Br’er Rabbit is a figure from both the southern US and African folklore. He is a trickster who uses his wits to extricate himself from difficult situations. In the tale that I know, Br’er Fox forms a doll out of a piece of tar and dresses it with clothing. When Br’er Rabbit passes by he speaks to Tar Baby. Br’er Rabbit is irritated when the doll doesn’t respond and strikes it. But the more Br’er Rabbit hits Tar Baby, the more Br’er Rabbit gets stuck. When Br’er Fox pops out ready to pounce on Br’er Rabbit, Br’er Rabbit uses his wits and pleads, “Don’t fling me into the briar patch.” Of course, that is just what Br’er Rabbit wants. He is quite at home among the thorns and brush and makes his escape.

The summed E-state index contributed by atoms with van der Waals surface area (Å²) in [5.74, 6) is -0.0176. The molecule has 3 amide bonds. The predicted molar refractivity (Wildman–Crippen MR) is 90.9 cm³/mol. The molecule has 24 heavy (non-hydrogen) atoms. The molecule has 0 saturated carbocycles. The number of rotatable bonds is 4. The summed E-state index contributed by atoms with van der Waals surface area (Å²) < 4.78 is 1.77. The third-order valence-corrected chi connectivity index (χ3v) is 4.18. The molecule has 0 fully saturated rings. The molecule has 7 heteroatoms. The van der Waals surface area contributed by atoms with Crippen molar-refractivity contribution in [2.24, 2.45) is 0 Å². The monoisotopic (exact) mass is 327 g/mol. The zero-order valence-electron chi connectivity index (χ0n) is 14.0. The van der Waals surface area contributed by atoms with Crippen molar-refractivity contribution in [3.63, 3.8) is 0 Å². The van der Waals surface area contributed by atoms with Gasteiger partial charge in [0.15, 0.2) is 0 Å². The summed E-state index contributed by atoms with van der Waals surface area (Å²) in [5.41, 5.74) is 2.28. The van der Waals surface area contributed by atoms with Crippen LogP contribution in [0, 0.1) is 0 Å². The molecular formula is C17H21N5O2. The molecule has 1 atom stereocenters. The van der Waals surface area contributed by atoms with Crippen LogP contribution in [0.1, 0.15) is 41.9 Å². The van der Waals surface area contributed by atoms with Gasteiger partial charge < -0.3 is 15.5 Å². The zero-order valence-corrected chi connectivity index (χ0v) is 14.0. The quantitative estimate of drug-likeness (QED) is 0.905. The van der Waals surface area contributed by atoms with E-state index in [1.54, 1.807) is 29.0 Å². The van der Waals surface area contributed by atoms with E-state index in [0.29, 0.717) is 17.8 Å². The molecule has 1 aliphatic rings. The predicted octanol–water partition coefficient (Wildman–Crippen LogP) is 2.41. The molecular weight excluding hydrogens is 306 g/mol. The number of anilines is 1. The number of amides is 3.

Ruth Bass, the creator of this quilt, explains, “It was difficult to chose an image for this piece. Most of the images available were done for the Walt Disney version of Br’er Rabbit (Song of the South). I chose to show the rabbit falling into the briar patch. He would always say, “Please, oh please, don’t throw me into the briar patch”! Reverse psychology for sure, as he was born in it.”